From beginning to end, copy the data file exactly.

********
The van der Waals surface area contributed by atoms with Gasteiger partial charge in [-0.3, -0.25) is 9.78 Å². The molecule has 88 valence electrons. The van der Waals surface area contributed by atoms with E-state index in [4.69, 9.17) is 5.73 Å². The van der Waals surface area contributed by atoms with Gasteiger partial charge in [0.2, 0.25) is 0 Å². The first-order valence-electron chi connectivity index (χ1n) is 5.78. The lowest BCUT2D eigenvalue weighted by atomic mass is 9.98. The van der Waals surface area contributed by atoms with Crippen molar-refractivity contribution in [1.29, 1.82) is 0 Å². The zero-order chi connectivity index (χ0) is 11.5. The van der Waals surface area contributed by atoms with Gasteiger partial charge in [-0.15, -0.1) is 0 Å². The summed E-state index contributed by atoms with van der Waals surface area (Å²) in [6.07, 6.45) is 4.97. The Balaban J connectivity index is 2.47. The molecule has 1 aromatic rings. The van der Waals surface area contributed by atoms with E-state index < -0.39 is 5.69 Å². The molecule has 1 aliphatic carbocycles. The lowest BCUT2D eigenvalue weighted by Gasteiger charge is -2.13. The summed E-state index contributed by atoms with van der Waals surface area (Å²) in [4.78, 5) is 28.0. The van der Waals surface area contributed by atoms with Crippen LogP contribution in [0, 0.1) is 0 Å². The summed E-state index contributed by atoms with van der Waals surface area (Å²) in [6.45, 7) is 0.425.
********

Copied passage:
The van der Waals surface area contributed by atoms with Gasteiger partial charge in [-0.3, -0.25) is 9.78 Å². The molecule has 88 valence electrons. The van der Waals surface area contributed by atoms with E-state index in [4.69, 9.17) is 5.73 Å². The van der Waals surface area contributed by atoms with Gasteiger partial charge in [0.2, 0.25) is 0 Å². The first-order valence-electron chi connectivity index (χ1n) is 5.78. The lowest BCUT2D eigenvalue weighted by atomic mass is 9.98. The van der Waals surface area contributed by atoms with Crippen molar-refractivity contribution in [1.29, 1.82) is 0 Å². The zero-order chi connectivity index (χ0) is 11.5. The van der Waals surface area contributed by atoms with Gasteiger partial charge in [-0.15, -0.1) is 0 Å². The summed E-state index contributed by atoms with van der Waals surface area (Å²) in [6.07, 6.45) is 4.97. The Balaban J connectivity index is 2.47. The molecule has 1 aromatic rings. The van der Waals surface area contributed by atoms with E-state index < -0.39 is 5.69 Å². The molecule has 1 aliphatic carbocycles. The lowest BCUT2D eigenvalue weighted by Gasteiger charge is -2.13. The summed E-state index contributed by atoms with van der Waals surface area (Å²) in [4.78, 5) is 28.0. The van der Waals surface area contributed by atoms with Crippen LogP contribution in [0, 0.1) is 0 Å². The summed E-state index contributed by atoms with van der Waals surface area (Å²) in [6.45, 7) is 0.425.